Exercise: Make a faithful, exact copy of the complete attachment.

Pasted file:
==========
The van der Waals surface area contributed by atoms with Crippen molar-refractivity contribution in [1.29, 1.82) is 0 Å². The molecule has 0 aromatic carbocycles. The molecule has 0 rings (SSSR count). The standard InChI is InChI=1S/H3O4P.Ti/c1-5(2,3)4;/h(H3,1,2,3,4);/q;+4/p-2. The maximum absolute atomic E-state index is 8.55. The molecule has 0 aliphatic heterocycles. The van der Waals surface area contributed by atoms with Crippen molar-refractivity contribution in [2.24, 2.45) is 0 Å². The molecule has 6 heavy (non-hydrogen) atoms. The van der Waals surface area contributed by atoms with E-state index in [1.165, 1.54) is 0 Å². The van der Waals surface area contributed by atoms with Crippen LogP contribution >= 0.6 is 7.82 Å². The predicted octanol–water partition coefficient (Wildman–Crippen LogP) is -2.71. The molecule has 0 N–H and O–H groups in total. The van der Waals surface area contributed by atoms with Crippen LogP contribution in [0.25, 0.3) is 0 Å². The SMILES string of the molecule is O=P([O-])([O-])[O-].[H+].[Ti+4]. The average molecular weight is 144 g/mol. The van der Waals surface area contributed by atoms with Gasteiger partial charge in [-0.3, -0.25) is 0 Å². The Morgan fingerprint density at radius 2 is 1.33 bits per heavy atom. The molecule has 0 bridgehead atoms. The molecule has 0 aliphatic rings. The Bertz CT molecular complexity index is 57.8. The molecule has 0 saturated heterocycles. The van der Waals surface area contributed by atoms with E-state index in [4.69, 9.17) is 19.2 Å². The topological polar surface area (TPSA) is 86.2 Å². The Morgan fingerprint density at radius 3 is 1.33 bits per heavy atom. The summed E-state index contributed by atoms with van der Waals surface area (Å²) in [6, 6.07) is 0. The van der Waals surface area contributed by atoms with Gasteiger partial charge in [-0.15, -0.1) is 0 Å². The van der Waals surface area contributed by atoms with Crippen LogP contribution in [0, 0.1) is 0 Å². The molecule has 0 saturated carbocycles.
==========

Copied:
The van der Waals surface area contributed by atoms with Crippen molar-refractivity contribution in [1.29, 1.82) is 0 Å². The molecule has 0 aromatic carbocycles. The molecule has 0 rings (SSSR count). The standard InChI is InChI=1S/H3O4P.Ti/c1-5(2,3)4;/h(H3,1,2,3,4);/q;+4/p-2. The maximum absolute atomic E-state index is 8.55. The molecule has 0 aliphatic heterocycles. The van der Waals surface area contributed by atoms with Crippen molar-refractivity contribution in [2.24, 2.45) is 0 Å². The molecule has 6 heavy (non-hydrogen) atoms. The van der Waals surface area contributed by atoms with E-state index in [1.165, 1.54) is 0 Å². The van der Waals surface area contributed by atoms with Crippen LogP contribution >= 0.6 is 7.82 Å². The predicted octanol–water partition coefficient (Wildman–Crippen LogP) is -2.71. The molecule has 0 N–H and O–H groups in total. The van der Waals surface area contributed by atoms with Crippen LogP contribution in [0.25, 0.3) is 0 Å². The SMILES string of the molecule is O=P([O-])([O-])[O-].[H+].[Ti+4]. The average molecular weight is 144 g/mol. The van der Waals surface area contributed by atoms with Gasteiger partial charge in [-0.3, -0.25) is 0 Å². The Morgan fingerprint density at radius 2 is 1.33 bits per heavy atom. The molecule has 0 bridgehead atoms. The molecule has 0 aliphatic rings. The Bertz CT molecular complexity index is 57.8. The molecule has 0 saturated heterocycles. The van der Waals surface area contributed by atoms with E-state index in [4.69, 9.17) is 19.2 Å². The topological polar surface area (TPSA) is 86.2 Å². The Morgan fingerprint density at radius 3 is 1.33 bits per heavy atom. The summed E-state index contributed by atoms with van der Waals surface area (Å²) in [6, 6.07) is 0. The van der Waals surface area contributed by atoms with Gasteiger partial charge in [-0.15, -0.1) is 0 Å². The van der Waals surface area contributed by atoms with Crippen LogP contribution in [0, 0.1) is 0 Å². The molecule has 0 saturated carbocycles.